Posted inFSA Spy

The FSA Spy market buzz – 25 February 2022

State Street hires; Fundsupermart’s busy year; Bitcoin versus gold; Oil and Johnny Walker whisky; Digital Indian ETF; Private markets and Titanbay; Titanium drama; advertising and much more.

It never rains but it pours. Russia’s power-hungry leader, Vladimir Putin has invaded Ukraine causing untold misery in the bread-basket of the world. At the time of writing, explosions are being seen and heard across the capital Kyiv, and investors are understandably jumpy. Some brave souls dived in yesterday afternoon as the Nasdaq rallied after having fallen into bear market territory yesterday morning for the first time since March 2020. So, is the old, cynical adage, “The time to buy is when there is blood on the streets” going to be true this time round, too? Speaking to one private banker in Singapore yesterday, he said to Spy, “Only a fool thinks this won’t create opportunities, but choosing when to buy is the most difficult bit.” Well, quite.

News reaches Spy that State Street has hired Albert Ming. The American firm has pinched Ming from Vistra as managing director, head of relationship management, alternatives client segment. Ming is a veteran of the alternatives and hedge fund world, having previously had stints with UBS and Standard Chartered Bank. With the world in a such a volatile space, the interest in alternatives has soared in the last few months. Ming will continue to be based in Hong Kong.

It has been a busy few weeks for Fundsupermart’s FSMone in Singapore. The ubiquitous fund platform has added no fewer than fifteen different strategies (or asset classes variations) since the beginning of February, on top of eighteen in January. Goldman Sachs Asset Management has been rather active and has added two funds that launched in December: GS Global Future Health Care Equity ACC SGD and Global Environmental Impact Equity ACC SGD. The firm has also listed its GS India Equity Portfolio Acc SGD. Other firms joining the fray this month are Fidelity, Pinebridge, First Sentier and Manulife.

If Spy had a penny for every time he had heard the expression, “bitcoin is the new gold”, he would certainly be able to fly first class to Europe. It must have come as rather a terrible shock in the last week to Bitcoin “Hlodrs” that in a time of crisis, investors have turned in droves to the “Ancient Relic” and Bitcoin has been selling off like a risk-asset. Gold has jumped above $1900 this week, almost breaching $2,000 intraday yesterday. The street is awash with gold bugs shouting out “I told you so” to anyone who will listen to them. Spy is by no means writing off bitcoin’s alternative appeal, but if it is going to be “the new gold” one would expect a rally in times like this.

In the early stage of the pandemic, readers will no doubt recall that we had an absurd position with oil trading in negative territory – traders couldn’t give the stuff away for love or money due to storage restraints. This week it is trading above $105 and it is now more expensive than Johnny Walker Gold Whisky, which you can buy for about $80 a bottle. Oil is not yet as expensive as Johnny Blue, which retails for about $150 a bottle. If oil gets to that rarefied realm, expect us all to be singing the blues, and not drinking them.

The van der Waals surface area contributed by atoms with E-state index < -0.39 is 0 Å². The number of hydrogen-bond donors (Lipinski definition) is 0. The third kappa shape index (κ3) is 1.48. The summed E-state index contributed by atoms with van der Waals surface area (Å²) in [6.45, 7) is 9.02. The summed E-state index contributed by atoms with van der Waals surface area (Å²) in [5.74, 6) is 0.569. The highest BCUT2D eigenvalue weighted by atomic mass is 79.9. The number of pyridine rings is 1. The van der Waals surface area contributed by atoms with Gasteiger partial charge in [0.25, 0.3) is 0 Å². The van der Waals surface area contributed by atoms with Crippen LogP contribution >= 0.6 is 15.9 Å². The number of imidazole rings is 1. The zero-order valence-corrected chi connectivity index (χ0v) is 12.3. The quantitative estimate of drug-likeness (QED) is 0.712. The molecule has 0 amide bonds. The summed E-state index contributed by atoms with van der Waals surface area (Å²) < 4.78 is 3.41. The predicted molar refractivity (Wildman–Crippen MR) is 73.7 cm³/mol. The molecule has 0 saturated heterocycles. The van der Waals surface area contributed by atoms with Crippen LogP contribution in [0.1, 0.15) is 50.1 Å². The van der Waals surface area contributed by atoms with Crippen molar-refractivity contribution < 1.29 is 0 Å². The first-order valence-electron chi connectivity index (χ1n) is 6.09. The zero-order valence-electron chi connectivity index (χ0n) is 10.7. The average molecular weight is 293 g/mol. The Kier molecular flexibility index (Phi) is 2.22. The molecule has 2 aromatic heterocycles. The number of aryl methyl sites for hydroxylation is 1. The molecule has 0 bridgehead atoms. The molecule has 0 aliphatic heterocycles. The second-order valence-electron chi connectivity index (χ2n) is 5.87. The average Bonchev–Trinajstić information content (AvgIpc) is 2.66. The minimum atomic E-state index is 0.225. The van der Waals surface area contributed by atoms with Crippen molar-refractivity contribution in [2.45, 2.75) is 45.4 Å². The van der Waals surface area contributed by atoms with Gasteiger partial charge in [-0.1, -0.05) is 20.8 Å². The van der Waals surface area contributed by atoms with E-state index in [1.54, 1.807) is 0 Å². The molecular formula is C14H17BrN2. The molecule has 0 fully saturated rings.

Do you want relatively pure exposure to India’s digital economy? Well, you guessed it, there is an ETF for that. VanEck, the hyperactive ETF issuer has launched the VanEck Digital India ETF on NYSE’s Arc. India has 622m active internet users that is predicted to grow to 900 million by 2025. (Spy is quite surprised those numbers aren’t already higher.) The excitement is of course all about Generation Z who are growing up digital natives and consuming digital content in mega quantities. The fund, based on the MVIS Digital India Index, includes Reliance Industries Infosys, Bharti Airtel Tata Consultancy, Wipro HCL Technologies and Tech Mahindra among others. No news if the strategy will be listed in Hong Kong or Singapore any time soon.

If there is one thing Spy has heard from investors, asset allocators and fund selectors in the last few months, it has been an almost insatiable demand for private assets or private markets strategies. It is almost as if people desperately want to convert those juicy profits accumulated in the last few years’ rally and put them somewhere that they don’t have to monitor their daily valuation. Spy is keeping an eye on Titanbay, a private equity platform that is targeted at wealth managers to help them specifically manage private assets. Headquartered in Luxembourg, the firm has largely been focussed in Europe to date, but Spy understands the company has global ambitions, too.

With all the drama taking place in Ukraine and Europe, industrial metals markets have been going bananas and one in particular: titanium. Titanium is usually a metal only heard about in superhero movies: Iron Man has a titanium hybrid armour (really light but super strong), if Spy’s memory serves him well.  Spy was intrigued to read in the Daily Telegraph in London, that Russia and Ukraine controls 30% of the world’s titanium. And that matters because you can’t build a modern plane or car without the stuff. The Russian titanium giant VSMPO-AVISMA supplies 35% of Boeing’s titanium, mostly for 737, 767, 777, and 787 jets. If the West is going to sanction Russia’s exports, expect some crucial supply lines to get even more constrained.

Spy’s photographers have not seen much advertising on the streets of Hong Kong of late. Hard to justify outdoor billboards when people are being asked to stay at home. In Singapore, a new online campaign by Franklin Templeton, targeting consumers has been spotted. The manager is pushing the green theme. Apparently being green these days is not enough, one needs to be greeeeeeeeeeeeeen!

Until next week…

Part of the Mark Allen Group.